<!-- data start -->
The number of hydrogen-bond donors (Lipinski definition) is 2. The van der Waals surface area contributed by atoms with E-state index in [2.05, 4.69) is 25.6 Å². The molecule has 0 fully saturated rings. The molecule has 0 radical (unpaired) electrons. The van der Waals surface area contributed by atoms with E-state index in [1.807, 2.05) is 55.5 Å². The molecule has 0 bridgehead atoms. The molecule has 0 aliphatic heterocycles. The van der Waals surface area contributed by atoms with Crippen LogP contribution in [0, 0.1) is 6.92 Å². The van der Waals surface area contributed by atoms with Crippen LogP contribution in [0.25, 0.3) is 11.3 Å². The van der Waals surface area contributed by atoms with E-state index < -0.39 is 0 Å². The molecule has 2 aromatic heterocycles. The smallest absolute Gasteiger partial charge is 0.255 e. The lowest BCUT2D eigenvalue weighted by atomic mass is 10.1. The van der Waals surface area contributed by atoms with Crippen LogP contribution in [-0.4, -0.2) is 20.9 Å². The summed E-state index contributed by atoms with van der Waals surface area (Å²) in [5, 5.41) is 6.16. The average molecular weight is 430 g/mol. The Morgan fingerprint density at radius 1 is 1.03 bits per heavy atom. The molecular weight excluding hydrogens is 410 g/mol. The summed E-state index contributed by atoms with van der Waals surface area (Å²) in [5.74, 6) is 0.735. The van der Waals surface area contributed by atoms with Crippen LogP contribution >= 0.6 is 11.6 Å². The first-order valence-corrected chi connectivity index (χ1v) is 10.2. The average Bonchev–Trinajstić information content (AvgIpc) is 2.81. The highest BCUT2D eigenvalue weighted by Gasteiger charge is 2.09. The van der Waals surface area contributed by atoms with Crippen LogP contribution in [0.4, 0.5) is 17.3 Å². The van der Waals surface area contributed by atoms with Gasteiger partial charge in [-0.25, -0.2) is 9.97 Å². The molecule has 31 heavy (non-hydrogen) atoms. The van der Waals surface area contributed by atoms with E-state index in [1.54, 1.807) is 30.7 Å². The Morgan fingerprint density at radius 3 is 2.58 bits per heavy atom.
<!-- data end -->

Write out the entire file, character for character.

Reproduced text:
The number of hydrogen-bond donors (Lipinski definition) is 2. The van der Waals surface area contributed by atoms with E-state index in [2.05, 4.69) is 25.6 Å². The molecule has 0 fully saturated rings. The molecule has 0 radical (unpaired) electrons. The van der Waals surface area contributed by atoms with E-state index in [1.807, 2.05) is 55.5 Å². The molecule has 0 bridgehead atoms. The molecule has 0 aliphatic heterocycles. The van der Waals surface area contributed by atoms with Crippen LogP contribution in [0, 0.1) is 6.92 Å². The van der Waals surface area contributed by atoms with Crippen LogP contribution in [0.25, 0.3) is 11.3 Å². The van der Waals surface area contributed by atoms with E-state index < -0.39 is 0 Å². The molecule has 2 aromatic heterocycles. The smallest absolute Gasteiger partial charge is 0.255 e. The lowest BCUT2D eigenvalue weighted by atomic mass is 10.1. The van der Waals surface area contributed by atoms with Crippen LogP contribution in [-0.4, -0.2) is 20.9 Å². The summed E-state index contributed by atoms with van der Waals surface area (Å²) in [5, 5.41) is 6.16. The average molecular weight is 430 g/mol. The Morgan fingerprint density at radius 1 is 1.03 bits per heavy atom. The molecular weight excluding hydrogens is 410 g/mol. The summed E-state index contributed by atoms with van der Waals surface area (Å²) in [5.74, 6) is 0.735. The van der Waals surface area contributed by atoms with Crippen LogP contribution >= 0.6 is 11.6 Å². The first-order valence-corrected chi connectivity index (χ1v) is 10.2. The average Bonchev–Trinajstić information content (AvgIpc) is 2.81. The highest BCUT2D eigenvalue weighted by Gasteiger charge is 2.09. The van der Waals surface area contributed by atoms with Crippen LogP contribution in [0.4, 0.5) is 17.3 Å². The van der Waals surface area contributed by atoms with Gasteiger partial charge in [-0.25, -0.2) is 9.97 Å². The molecule has 31 heavy (non-hydrogen) atoms. The van der Waals surface area contributed by atoms with E-state index in [1.54, 1.807) is 30.7 Å². The Morgan fingerprint density at radius 3 is 2.58 bits per heavy atom.